On 18 November, FEP attended a breakfast debate organised by the European Internet Forum in the European Parliament on “Technology and Innovation for Smart Publishing”. The event was hosted by MEP Sabine Verheyen (EPP, Germany), and was inspired by the TISP project. Piero Attanasio from the Italian Publishers Association (the project coordinator) presented TISP, stressing the importance of technology for book publishing and highlighting areas for collaborative innovation in the sector such as big data, accessibility, rights information management and the internet of things. Dorothee Werner, from the German Publishers and Booksellers Association, presented a series of initiatives carried out by her association in order to foster innovation, such as experimental labs and start-up incubators. Finally, Dr Hylke Koers from Elsevier described their ‘Article of the Future’ initiative meant to “bring the scholarly article into the 21st century”. FEP led the organising committee for this event.
Mrs Verheyen introduced the event with a description of the TISP project as a collaborative effort of the publishing and ICT industries to foster business and policy innovation, as well as to address challenges presented by technology through technological solutions, also explaining that some examples of innovation would be provided by the speakers.
The first speaker was Piero Attanasio, Head of Research and Development and International Affairs at the Italian Publishers Association. Mr Attanasio illustrated the TISP project, highlighting its role as a platform for dialogue between the ICT and book publishing industries. He recalled that technology and book publishers had been closely associated for decades, quoting the fact that the first online journal appeared in 1992 and the fact that the book identification system, the ISBN, had been created in 1965 – and had been the basis of the birth of e-commerce, since at that time book pubishing was the only industry with a complete, sophisticated, standardised data infrastructure. He quoted a survey conducted within the project regarding R&D&I needs of publishers to show the wide range of areas of interest for book publishers in terms of innovation, which include new products (apps, multimedia and interactive content) and new ways of promoting them using social media, but also elements that are relevant behind the scenes: authoring tools, content management systems, distribution platforms, licensing services, user friendly DRM, etc.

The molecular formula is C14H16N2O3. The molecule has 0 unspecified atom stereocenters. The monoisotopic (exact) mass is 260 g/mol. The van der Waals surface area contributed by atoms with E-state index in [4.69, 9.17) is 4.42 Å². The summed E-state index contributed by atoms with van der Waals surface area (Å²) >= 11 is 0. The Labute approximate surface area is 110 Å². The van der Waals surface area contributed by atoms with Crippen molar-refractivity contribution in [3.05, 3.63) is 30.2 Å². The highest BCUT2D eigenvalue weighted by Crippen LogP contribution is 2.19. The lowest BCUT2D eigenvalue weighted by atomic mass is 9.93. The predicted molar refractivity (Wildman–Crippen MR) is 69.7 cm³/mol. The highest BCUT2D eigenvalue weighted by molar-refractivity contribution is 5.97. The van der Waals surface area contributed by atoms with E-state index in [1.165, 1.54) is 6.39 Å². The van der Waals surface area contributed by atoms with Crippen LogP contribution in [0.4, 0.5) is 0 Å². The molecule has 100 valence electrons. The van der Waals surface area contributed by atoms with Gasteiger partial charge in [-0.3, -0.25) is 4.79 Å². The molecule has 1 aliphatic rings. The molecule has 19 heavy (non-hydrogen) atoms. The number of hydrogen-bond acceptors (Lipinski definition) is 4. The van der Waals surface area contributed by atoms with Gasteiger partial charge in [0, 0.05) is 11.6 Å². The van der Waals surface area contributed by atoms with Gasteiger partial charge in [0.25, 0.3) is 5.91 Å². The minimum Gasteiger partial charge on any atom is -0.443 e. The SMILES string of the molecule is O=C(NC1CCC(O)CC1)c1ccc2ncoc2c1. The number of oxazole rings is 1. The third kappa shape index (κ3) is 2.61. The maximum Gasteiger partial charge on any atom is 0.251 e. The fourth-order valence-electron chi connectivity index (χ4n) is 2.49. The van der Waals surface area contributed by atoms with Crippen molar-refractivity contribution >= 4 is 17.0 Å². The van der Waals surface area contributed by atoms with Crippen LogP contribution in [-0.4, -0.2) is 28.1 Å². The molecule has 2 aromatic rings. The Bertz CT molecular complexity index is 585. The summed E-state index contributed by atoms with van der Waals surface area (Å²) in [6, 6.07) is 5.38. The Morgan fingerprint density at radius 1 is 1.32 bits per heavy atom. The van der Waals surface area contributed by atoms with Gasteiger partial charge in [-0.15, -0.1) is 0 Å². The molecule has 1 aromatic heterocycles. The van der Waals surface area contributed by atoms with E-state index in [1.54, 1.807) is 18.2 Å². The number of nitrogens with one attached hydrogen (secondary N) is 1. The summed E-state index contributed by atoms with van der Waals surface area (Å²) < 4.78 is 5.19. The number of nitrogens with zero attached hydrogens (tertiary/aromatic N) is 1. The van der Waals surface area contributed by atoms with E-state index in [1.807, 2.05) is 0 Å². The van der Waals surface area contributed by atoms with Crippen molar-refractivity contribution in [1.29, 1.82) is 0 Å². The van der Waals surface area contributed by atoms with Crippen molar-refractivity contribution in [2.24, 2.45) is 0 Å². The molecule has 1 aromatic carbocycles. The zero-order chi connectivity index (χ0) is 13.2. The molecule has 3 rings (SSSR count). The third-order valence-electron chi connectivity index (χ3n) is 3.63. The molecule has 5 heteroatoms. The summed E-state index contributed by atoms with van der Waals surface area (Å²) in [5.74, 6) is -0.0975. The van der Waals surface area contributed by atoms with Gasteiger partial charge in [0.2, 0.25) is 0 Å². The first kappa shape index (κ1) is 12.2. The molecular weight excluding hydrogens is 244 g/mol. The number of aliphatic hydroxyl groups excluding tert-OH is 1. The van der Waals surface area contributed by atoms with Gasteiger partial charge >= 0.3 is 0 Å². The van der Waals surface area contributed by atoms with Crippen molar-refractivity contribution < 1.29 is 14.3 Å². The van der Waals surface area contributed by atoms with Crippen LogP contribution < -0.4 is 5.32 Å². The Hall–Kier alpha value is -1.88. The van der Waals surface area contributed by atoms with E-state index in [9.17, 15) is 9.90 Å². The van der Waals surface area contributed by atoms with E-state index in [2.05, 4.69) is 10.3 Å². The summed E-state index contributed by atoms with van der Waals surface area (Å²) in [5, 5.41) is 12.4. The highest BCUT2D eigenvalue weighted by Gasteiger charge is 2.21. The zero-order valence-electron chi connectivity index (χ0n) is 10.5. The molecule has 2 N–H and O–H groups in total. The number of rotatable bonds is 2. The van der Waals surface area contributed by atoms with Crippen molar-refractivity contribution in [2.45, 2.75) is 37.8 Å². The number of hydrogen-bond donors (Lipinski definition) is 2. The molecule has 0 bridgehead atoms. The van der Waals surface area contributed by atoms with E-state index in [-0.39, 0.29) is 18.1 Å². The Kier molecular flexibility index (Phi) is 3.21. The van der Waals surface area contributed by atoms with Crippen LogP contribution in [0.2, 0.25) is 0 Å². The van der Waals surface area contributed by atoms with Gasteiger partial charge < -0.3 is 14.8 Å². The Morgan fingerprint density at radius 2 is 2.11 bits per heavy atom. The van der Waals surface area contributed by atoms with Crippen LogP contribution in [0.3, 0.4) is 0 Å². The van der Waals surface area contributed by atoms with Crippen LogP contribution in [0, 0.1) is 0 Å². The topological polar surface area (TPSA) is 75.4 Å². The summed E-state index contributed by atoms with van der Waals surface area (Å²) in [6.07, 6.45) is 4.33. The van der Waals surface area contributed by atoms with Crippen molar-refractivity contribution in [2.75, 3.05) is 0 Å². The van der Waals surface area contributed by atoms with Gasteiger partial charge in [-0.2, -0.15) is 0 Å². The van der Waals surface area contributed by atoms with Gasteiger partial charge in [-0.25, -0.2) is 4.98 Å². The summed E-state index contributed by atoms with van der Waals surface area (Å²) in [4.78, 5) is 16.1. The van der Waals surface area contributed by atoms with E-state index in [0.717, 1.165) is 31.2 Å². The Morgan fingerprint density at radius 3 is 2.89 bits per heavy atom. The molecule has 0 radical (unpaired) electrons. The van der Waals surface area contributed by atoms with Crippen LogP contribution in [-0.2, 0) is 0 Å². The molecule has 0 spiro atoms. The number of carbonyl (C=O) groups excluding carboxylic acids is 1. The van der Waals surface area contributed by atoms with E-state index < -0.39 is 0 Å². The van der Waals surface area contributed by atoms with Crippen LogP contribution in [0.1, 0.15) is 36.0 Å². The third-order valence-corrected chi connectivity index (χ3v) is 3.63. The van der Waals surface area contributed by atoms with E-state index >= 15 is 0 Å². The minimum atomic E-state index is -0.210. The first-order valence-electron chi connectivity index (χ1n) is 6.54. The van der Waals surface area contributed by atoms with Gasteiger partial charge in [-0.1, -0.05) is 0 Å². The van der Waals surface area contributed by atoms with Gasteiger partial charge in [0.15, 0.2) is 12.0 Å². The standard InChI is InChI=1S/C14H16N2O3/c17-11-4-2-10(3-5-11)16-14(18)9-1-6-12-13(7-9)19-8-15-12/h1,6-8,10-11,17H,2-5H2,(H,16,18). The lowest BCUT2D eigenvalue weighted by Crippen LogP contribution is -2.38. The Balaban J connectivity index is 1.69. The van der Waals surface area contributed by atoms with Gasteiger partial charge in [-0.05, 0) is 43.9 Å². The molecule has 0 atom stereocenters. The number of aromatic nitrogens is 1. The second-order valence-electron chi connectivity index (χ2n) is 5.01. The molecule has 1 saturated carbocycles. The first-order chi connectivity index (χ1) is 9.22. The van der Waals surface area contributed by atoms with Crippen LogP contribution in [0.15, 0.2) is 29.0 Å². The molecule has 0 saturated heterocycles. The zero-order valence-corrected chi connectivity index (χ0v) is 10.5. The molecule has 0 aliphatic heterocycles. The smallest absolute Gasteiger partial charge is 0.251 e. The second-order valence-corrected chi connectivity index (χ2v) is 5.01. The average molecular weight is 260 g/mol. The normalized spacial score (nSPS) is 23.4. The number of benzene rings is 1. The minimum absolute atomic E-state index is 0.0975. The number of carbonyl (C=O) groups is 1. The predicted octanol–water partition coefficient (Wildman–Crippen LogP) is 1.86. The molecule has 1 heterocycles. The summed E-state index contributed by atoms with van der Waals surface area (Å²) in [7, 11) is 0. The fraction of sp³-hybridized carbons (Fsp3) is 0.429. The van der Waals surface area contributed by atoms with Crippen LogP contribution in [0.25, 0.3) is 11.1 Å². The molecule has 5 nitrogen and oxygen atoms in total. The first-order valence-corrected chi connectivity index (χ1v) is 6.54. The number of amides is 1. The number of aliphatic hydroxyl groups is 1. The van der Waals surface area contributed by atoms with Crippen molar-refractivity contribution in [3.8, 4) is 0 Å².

He argued that this had implications when designing policies to support R&D&I in the sector, recommending, rather than focusing on particular technologies to be applied in the book industry, to look at the content value chain and promote innovative initiatives in all its phases: creation, production/editing, internal reuse, distribution (including licensing for reuse), and marketing of products and processes. He listed several topics on which innovation was needed at industry level and could be stimulated via cooperative efforts, also supported by the public sector: big data, accessibility, rights management information and the internet of things.
On big data, Mr Attanasio recalled the long history of collaboration by the industry on sharing data, once again stressing how e-commerce had been born with books due to the availability of data in the sector; he said the challenge was now to move this approach to the big data field, while maintaining its openness, as currently all players, including SMEs, can access such data for their business. Regarding accessibility, he made the example of the Italian initiative LIA (Libri Italiani Accessibili – Italian Accessible Books), which had allowed putting in place a system thanks to which now 35% of Italian e-books are produced in an accessible format from the start. In stressing the importance of rights information management in the digital era, Mr Attanasio mentioned two projects based on bibliographic data and aimed at opening market opportunities, ARROW and RDI. Finally, quoting the slowing down of the e-book market in more mature markets like the US, he said the challenge was to connect the potential of the web to books in order to bring them into the internet of things domain.
Mrs Werner, Head of Corporate Development and the Chief Executive Office at the German Publishers and Booksellers Association, explained how her organisation, due to its membership, always took into account the whole book sector in its projects; the association has had a committee dedicated to e-commerce and one on digital publishing for 25 years now. Mrs Werner mentioned the latest German fruitful collaborative project, Tolino, a very successful e-book platform based on an openness and interoperability principle.